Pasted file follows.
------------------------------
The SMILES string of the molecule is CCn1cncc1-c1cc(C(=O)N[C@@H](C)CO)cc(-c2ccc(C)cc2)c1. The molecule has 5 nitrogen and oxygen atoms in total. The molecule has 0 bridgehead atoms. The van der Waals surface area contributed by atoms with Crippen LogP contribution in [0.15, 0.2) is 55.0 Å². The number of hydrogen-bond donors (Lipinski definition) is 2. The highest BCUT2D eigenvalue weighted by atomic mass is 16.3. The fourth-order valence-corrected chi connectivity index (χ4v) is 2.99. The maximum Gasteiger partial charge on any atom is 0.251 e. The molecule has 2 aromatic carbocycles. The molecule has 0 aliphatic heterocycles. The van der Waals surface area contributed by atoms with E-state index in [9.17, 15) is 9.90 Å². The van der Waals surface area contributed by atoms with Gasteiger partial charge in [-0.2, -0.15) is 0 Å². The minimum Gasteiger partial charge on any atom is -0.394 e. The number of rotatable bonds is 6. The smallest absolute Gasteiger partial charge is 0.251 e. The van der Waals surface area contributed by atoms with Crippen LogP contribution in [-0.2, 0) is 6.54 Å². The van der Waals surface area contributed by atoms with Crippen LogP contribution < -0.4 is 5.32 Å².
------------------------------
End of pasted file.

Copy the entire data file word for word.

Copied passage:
The SMILES string of the molecule is CCn1cncc1-c1cc(C(=O)N[C@@H](C)CO)cc(-c2ccc(C)cc2)c1. The molecule has 5 nitrogen and oxygen atoms in total. The molecule has 0 bridgehead atoms. The van der Waals surface area contributed by atoms with Crippen LogP contribution in [0.15, 0.2) is 55.0 Å². The number of hydrogen-bond donors (Lipinski definition) is 2. The highest BCUT2D eigenvalue weighted by atomic mass is 16.3. The fourth-order valence-corrected chi connectivity index (χ4v) is 2.99. The maximum Gasteiger partial charge on any atom is 0.251 e. The molecule has 2 aromatic carbocycles. The molecule has 0 aliphatic heterocycles. The van der Waals surface area contributed by atoms with E-state index in [9.17, 15) is 9.90 Å². The van der Waals surface area contributed by atoms with Gasteiger partial charge in [-0.2, -0.15) is 0 Å². The minimum Gasteiger partial charge on any atom is -0.394 e. The number of rotatable bonds is 6. The smallest absolute Gasteiger partial charge is 0.251 e. The van der Waals surface area contributed by atoms with Crippen LogP contribution in [-0.2, 0) is 6.54 Å². The van der Waals surface area contributed by atoms with Crippen LogP contribution < -0.4 is 5.32 Å².